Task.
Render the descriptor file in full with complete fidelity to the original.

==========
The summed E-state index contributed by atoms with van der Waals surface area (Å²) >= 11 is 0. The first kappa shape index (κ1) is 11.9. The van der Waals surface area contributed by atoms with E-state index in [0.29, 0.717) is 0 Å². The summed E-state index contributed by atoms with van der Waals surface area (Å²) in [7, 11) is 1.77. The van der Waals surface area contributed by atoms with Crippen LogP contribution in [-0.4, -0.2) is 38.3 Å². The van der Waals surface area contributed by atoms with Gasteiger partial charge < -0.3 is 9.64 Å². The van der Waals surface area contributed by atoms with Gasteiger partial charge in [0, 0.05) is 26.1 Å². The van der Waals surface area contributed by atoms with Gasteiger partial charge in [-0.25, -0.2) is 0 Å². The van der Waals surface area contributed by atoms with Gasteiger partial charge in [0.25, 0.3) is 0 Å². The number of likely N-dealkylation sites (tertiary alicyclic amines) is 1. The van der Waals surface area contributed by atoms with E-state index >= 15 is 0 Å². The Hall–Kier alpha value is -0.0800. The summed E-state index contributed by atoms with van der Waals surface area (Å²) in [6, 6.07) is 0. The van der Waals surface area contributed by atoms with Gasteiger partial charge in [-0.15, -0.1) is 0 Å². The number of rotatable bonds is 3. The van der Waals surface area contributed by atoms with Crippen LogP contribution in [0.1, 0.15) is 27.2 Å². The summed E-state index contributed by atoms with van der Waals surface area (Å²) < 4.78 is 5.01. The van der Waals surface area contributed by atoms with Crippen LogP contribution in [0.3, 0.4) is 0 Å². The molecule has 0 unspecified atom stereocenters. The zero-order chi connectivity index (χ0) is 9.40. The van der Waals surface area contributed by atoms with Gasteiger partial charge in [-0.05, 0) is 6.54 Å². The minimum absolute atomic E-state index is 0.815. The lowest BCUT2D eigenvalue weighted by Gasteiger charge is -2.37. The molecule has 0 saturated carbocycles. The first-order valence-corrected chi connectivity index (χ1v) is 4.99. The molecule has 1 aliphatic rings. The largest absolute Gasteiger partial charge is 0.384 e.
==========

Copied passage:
The summed E-state index contributed by atoms with van der Waals surface area (Å²) >= 11 is 0. The first kappa shape index (κ1) is 11.9. The van der Waals surface area contributed by atoms with E-state index in [0.29, 0.717) is 0 Å². The summed E-state index contributed by atoms with van der Waals surface area (Å²) in [7, 11) is 1.77. The van der Waals surface area contributed by atoms with Crippen LogP contribution in [-0.4, -0.2) is 38.3 Å². The van der Waals surface area contributed by atoms with Gasteiger partial charge < -0.3 is 9.64 Å². The van der Waals surface area contributed by atoms with Gasteiger partial charge in [0, 0.05) is 26.1 Å². The van der Waals surface area contributed by atoms with Gasteiger partial charge in [-0.25, -0.2) is 0 Å². The van der Waals surface area contributed by atoms with Gasteiger partial charge in [0.25, 0.3) is 0 Å². The number of likely N-dealkylation sites (tertiary alicyclic amines) is 1. The van der Waals surface area contributed by atoms with E-state index >= 15 is 0 Å². The Hall–Kier alpha value is -0.0800. The summed E-state index contributed by atoms with van der Waals surface area (Å²) in [6, 6.07) is 0. The van der Waals surface area contributed by atoms with Gasteiger partial charge in [-0.15, -0.1) is 0 Å². The number of rotatable bonds is 3. The van der Waals surface area contributed by atoms with Crippen LogP contribution in [0.1, 0.15) is 27.2 Å². The summed E-state index contributed by atoms with van der Waals surface area (Å²) < 4.78 is 5.01. The van der Waals surface area contributed by atoms with Crippen LogP contribution in [0.3, 0.4) is 0 Å². The molecule has 0 unspecified atom stereocenters. The zero-order chi connectivity index (χ0) is 9.40. The van der Waals surface area contributed by atoms with Gasteiger partial charge in [-0.05, 0) is 6.54 Å². The minimum absolute atomic E-state index is 0.815. The lowest BCUT2D eigenvalue weighted by Gasteiger charge is -2.37. The molecule has 0 saturated carbocycles. The first-order valence-corrected chi connectivity index (χ1v) is 4.99. The molecule has 1 aliphatic rings. The largest absolute Gasteiger partial charge is 0.384 e.